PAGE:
Hoary bats are thought to prefer trees at the edge of clearings, but have been found in trees in heavy forests, open wooded glades, and shade trees along urban streets and in city parks. The body of hoary bats is about the size of a fat mouse. Hoary bats weigh 20 to 35 g. The length from the tip of the nose to the end of the tail vertebrae is 13 to 15 cm. The wingspan is 43 cm. These bats have blunt, rounded noses and small, beady eyes. The ears are short, thick, broad, and rounded. The coloring of the dorsal area (including the tail membrane) is a mixed brown-gray with a heavy white tinge, giving these bats a frosty appearance. In fact, these bats' name means "frosty or ash colored hairy tail." The individual silky hairs are basally dark, medially yellowish, and distally black with white tips. The belly of these bats is not heavily frosted. The throat has a distinct yellow patch. Hoary bats give birth to their young while hanging upside down in the leafy shelter of their daytime retreat. The newborn's skin is brown, darker on the body than on the wings, and lighter beneath. Purposeful flight is possible for the infants by the thirty third day. The young cling to the mother in the day, while she sleeps, and hang on a twig or leaf while she hunts at night. Hoary bats are solitary. They roost 3 to 5 m above ground during the day, usually in the foliage of trees. They prefer dense leaf coverage above and an open area below. They also prefer trees that border clearings. Hoary bats reach their peak activity at about five hours after sunset, although they may occasionally be seen flying on warm winter afternoons. Their flight is stong and direct, reaching speeds of thirteen miles/hr. While hunting, they soar and glide. They forage about the tree tops, along streams and lake shores, and in urban areas where there are lots of trees. These bats stop to rest between meals at night. Feeding is the only time that hoary bats appear to associate with other bat species. Hoary bats often form groups when hunting for insects. Like all microbats, hoary bats use echolocation while flying. They make a shrill, hissing sound when disturbed. Moths make up the bulk of the diet of hoary bats. These bats are also known to feed on flies, beetles, small wasps and their relatives, grasshoppers, termites, and dragonflies. The bat approaches the insect from behind, taking the abdomen and thorax in its mouth and biting off and swallowing this area of the insect, while dropping the wings and head. Temperate North American bats are now threatened by a fungal disease called “white-nose syndrome.” This disease has devastated eastern North American bat populations at hibernation sites since 2007. The fungus, Geomyces destructans, grows best in cold, humid conditions that are typical of many bat hibernacula. The fungus grows on, and in some cases invades, the bodies of hibernating bats and seems to result in disturbance from hibernation, causing a debilitating loss of important metabolic resources and mass deaths. Mortality rates at some hibernation sites have been as high as 90%.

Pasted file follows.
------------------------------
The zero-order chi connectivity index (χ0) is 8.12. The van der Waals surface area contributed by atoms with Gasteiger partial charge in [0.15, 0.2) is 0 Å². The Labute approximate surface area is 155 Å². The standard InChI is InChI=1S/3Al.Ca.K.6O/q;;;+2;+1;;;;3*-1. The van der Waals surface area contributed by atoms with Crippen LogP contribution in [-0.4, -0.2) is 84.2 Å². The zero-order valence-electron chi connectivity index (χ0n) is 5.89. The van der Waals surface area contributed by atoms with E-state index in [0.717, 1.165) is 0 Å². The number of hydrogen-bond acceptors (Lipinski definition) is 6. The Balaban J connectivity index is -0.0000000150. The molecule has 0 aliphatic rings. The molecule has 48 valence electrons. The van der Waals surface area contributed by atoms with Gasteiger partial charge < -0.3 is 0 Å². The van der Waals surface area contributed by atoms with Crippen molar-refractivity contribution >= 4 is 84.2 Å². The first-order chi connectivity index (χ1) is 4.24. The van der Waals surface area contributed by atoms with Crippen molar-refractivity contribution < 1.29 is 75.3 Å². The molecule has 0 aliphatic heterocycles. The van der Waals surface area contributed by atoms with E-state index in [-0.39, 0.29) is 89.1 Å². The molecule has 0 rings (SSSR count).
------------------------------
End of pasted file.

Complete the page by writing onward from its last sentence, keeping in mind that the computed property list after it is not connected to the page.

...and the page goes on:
Source: Lasiurus cinereus Hoary Bat, Animal Diversity Web, University of Michigan Museum of Zoology